(iii) the disputed domain name has been registered and is being used in bad faith.
Each of the aforesaid three elements must be proved by a complainant to warrant relief.
Complainant has provided evidence of rights in the trademark HID GLOBAL, including by registration at the USPTO and use in commerce. See Factual Background, supra. Respondent has not challenged Complainant’s assertion of rights. The Panel determines that Complainant has established rights in the trademark HID GLOBAL.
The disputed domain name directly incorporates the full word trademark of Complainant, substituting the letter “q” for the letter “g” (i.e., <hidqlobal.com>). From a visual standpoint, the disputed domain name and Complainant’s trademark are nearly identical. An Internet user, including an email recipient, would likely fail to recognize the very minor distinction in appearance between Complainant’s trademark and the disputed domain name. The Panel determines that the disputed domain name is confusingly similar to Complainant’s trademark.
The Panel determines that Complainant has established rights in the trademark HID GLOBAL, and that the disputed domain name is confusingly similar to that trademark.
Complainant’s allegations to support Respondent’s lack of rights or legitimate interests in the disputed domain name are outlined above in section 5A, and the Panel finds that Complainant has made a prima facie showing that Respondent lacks rights or legitimate interests in the disputed domain name.
Respondent has not replied to the Complaint, and has not attempted to rebut Complainant’s prima facie showing of lack of rights or legitimate interests.
Respondent has not used the disputed domain name in connection with an active website. Respondent’s registration of the disputed domain name that is confusingly similar to Complainant’s distinctive trademark does not standing alone establish rights or legitimate interests.
Respondent’s use of the disputed domain name does not otherwise manifest rights or legitimate interests.
The Panel determines that Complainant has established that Respondent lacks rights or legitimate interests in the disputed domain name.
In order to prevail under the Policy, Complainant must demonstrate that the disputed domain name “has been registered and is being used in bad faith” (Policy, paragraph 4(a)(iii)). Paragraph 4(b) of the Policy states that “for the purposes of Paragraph 4(a)(iii), the following circumstances, in particular but without limitation, if found by the Panel to be present, shall be evidence of the registration and use of a domain name in bad faith.” These include, “(i) circumstances indicating that [the respondent has] registered or [the respondent has] acquired the domain name primarily for the purpose of selling, renting, or otherwise transferring the domain name registration to the complainant who is the owner of the trademark or service mark or to a competitor of that complainant, for valuable consideration in excess of [the respondent’s] documented out-of-pocket costs directly related to the domain name; or “(iii) [the respondent has] registered the domain name primarily for the purpose of disrupting the business of a competitor”, or “(iv) by using the domain name, [the respondent has] intentionally attempted to attract, for commercial gain, Internet users to [the respondent’s] website or other online location, by creating a likelihood of confusion with the complainant’s mark as to the source, sponsorship, affiliation, or endorsement of [the respondent’s] website or location or of a product or service on [the respondent’s] website or location.”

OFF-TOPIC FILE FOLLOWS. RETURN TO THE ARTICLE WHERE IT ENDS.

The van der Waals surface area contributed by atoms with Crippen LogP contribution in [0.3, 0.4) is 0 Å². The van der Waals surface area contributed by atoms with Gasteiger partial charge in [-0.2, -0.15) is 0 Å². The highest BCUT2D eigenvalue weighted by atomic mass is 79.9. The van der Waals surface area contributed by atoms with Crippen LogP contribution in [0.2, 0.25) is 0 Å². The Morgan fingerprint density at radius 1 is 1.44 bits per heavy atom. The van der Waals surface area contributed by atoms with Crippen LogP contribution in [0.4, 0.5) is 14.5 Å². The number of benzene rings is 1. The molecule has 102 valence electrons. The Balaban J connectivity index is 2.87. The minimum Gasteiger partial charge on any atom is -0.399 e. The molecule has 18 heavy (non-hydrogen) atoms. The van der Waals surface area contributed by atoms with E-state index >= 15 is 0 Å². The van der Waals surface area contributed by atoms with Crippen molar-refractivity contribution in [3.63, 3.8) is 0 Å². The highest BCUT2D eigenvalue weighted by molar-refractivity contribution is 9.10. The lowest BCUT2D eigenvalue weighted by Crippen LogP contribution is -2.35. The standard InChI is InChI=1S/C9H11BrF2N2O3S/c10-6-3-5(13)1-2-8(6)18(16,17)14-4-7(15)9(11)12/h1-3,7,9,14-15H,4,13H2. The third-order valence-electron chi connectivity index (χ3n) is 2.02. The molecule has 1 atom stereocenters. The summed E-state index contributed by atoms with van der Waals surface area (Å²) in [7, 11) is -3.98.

Respondent registered the disputed domain name which is nearly identical in appearance to Complainant’s distinctive trademark. As the disputed domain name effectively impersonates Complainant, there is no evident ground for Respondent to have selected it, other than for using it to induce Internet users, including email recipients, to confuse the owner/sponsor of a website or the sender of an email with Complainant and its products. Regrettably, it is not uncommon for domain names which closely approximate distinctive trademarks to be used as instruments of fraud or other abuse. Respondent has failed to provide any explanation for its decision to register the disputed domain name, and the Panel is unable to discern or infer any plausible legitimate reason for Respondent to have registered the disputed domain name. These circumstances are sufficient to establish Respondent’s registration and use of the disputed domain name in bad faith.
The Panel determines that Complainant has established that Respondent registered and is using the disputed domain name in bad faith within the meaning of paragraph 4(b) of the Policy.
For the foregoing reasons, in accordance with paragraphs 4(i) of the Policy and 15 of the Rules, the Panel orders that the disputed domain name <hidqlobal.com> be transferred to Complainant.
Frederick M. Abbott
Date: September 25, 2018
1 The USPTO registration for HID GLOBAL lists Complainant as the owner of registration as assignee of a Swedish Corporation, ASSA ABLOY AB CORPORATION. Complainant has further referred to USPTO registration for the word trademark and service mark HID, registration number 4923080, registration dated March 22, 2016, in ICs 9, 16, 42 and 45, covering, inter alia computer software for encrypting and authenticating data; bank cards; providing temporary use of non-downloadable software and applications relating to near field communication (NFC) tags, and; data lifecycle management services, all as further specified. Complainant has provided information regarding additional registrations outside the United States for the trademark HID. These other registrations refer to ASSA ABLOY as registrant. Complainant indicates that it is authorized to use the relevant trademarks of its parent company, ASSA ABLOY. As Complainant's HID GLOBAL trademark is sufficient to establish Complainant's trademark rights in this proceeding, the Panel does not further inquire into the relationship between Complainant and ASSA ABLOY, and it does not rely on the registrations held by ASSA ABLOY.